In an intriguing return to traditional materials, Swedish company Modvion is building a wind turbine tower out of wood, rather than metal. This new model has interesting possibilities for the future of wind energy.
If asked to imagine a wind turbine, most people would think of a steel structure—the current form of nearly all wind turbines used for renewable wind energy generation. However, despite what the steel industry claims, it’s hardly a given that wind turbines must be made of steel. Modvion, a Swedish engineered-wood technology company that develops modular designs, believes it’s not only feasible but that towers should be built from wood.
Futurist Jim Carroll observes that this rethinking of wind turbines’ materials aligns with two key trends: one, the broader acceleration of new material science; and two, the emergence of a “real focus on how to utilise wood in construction in ways that weren’t previously possible”.
Cheaper, lighter and easier
Compared to traditional wind towers, Modvion’s modular towers are easier to transport, comprised of lighter component parts and cheaper to scale. Modvion CEO Otto Lundman explains: “Conventional towers are shipped in cylinders, which becomes a logistical issue at greater heights. Modvion towers use a modular design, allowing good logistics at much greater heights.” Modvion towers’ efficiency gains are best realised at heights over 120 metres.
Although steel is stronger than wood per volume, Modvion’s Laminated Veneer Lumber (LVL) and Gluelam Timber (GLT) products are both 55% stronger than steel per mass unit and more cost-effective than steel at the same load-bearing capacity. “Modvion towers with strength properties equal to steel towers weigh two-thirds as much and cost less to produce,” says Lundman.
Wood can also create additional advantages beyond cost and strength. Unlike steel, which is often shipped over great distances, timber is often locally available, benefiting local jobs and economies.
Robert Jockwer, an assistant professor of Timber Structures at Chalmers University, adds that wood is also superior to steel for maritime climates. While saltwater is harsh on steel, “saltwater doesn’t have such a negative impact on timber. It shouldn’t get wet, but the maritime climate, with some salt in the air, is not a problem for timber. For these special climates, timber can be better than steel.”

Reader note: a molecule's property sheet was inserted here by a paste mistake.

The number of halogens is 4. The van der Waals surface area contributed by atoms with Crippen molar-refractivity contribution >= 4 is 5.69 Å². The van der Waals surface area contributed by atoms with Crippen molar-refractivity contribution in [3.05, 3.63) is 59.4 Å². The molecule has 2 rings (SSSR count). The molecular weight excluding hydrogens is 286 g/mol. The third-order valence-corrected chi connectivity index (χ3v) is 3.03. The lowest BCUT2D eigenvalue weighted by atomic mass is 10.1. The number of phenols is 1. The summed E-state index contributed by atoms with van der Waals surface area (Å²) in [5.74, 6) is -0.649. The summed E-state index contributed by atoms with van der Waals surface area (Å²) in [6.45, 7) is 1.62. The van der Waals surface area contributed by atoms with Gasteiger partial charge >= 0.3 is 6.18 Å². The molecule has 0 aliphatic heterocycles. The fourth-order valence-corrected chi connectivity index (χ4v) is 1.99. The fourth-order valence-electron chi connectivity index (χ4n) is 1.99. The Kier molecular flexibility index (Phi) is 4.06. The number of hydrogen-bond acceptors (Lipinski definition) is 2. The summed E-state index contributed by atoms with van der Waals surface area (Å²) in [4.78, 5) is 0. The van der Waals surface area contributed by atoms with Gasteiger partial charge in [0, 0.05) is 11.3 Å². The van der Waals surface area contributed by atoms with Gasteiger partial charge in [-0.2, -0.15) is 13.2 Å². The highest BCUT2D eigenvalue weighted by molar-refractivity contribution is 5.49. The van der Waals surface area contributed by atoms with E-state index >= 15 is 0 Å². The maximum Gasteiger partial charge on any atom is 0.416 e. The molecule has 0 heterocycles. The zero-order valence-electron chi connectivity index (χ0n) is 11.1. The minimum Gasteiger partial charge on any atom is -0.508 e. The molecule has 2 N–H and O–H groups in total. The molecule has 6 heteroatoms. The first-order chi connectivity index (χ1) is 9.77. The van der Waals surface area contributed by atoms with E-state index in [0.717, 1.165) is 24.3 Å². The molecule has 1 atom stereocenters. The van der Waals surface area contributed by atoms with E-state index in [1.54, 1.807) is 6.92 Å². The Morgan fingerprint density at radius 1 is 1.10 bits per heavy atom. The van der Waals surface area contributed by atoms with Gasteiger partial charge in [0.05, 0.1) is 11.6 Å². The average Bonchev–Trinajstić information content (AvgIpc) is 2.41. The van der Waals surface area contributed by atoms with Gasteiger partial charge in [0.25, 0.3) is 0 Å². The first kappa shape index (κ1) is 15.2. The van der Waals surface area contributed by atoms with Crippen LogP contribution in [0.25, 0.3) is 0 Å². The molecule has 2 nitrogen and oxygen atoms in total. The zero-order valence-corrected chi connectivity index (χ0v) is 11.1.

By using wood instead of steel, wooden wind turbine towers can boast environmental benefits through a lower-carbon manufacturing process. It is estimated that, including sequestration, a timber tower can save about 2,000 tonnes of CO2 emissions per tower up to deployment.
Wood’s inherent characteristic as a carbon sequester makes it possible to make wooden wind power turbines carbon neutral. Since wood captures and stores CO2 as a tree grows, it can offset emissions from the construction of other parts used in a windmill’s construction. Ola Carlson, a professor in sustainable electric power production at Chalmers University, who also serves as Director of the Swedish Wind Power Technology Centre, calls wood “a perfect carbon sink.”
Finally, once a wooden tower reaches the end of its useful life, its materials are fully recyclable. By contrast, traditional wind turbines often use composite glass or carbon blades that are both difficult to recycle and not particularly valuable as recyclable material. Consequently, many wind turbine blades now wind up in landfills at the end of their useful lives (usually around 20-25 years).
So, can we look forward to vistas full of wooden winder turbines in the future? While there are obvious advantages, Professor Carlson observes that the process of “putting wood together in a new way has required doing lots of mechanical tests to be sure of the strength of the material and to be very sure of the design.” In turn, Professor Jockwer believes there could be issues, as this is a “new application with different load-bearing questions” compared to previous uses of LVL lumber. Either way, when construction of the first wooden tower is complete by spring 2020, it will represent a further step towards carbon-neutral energy production.
Text: Lorelei Yang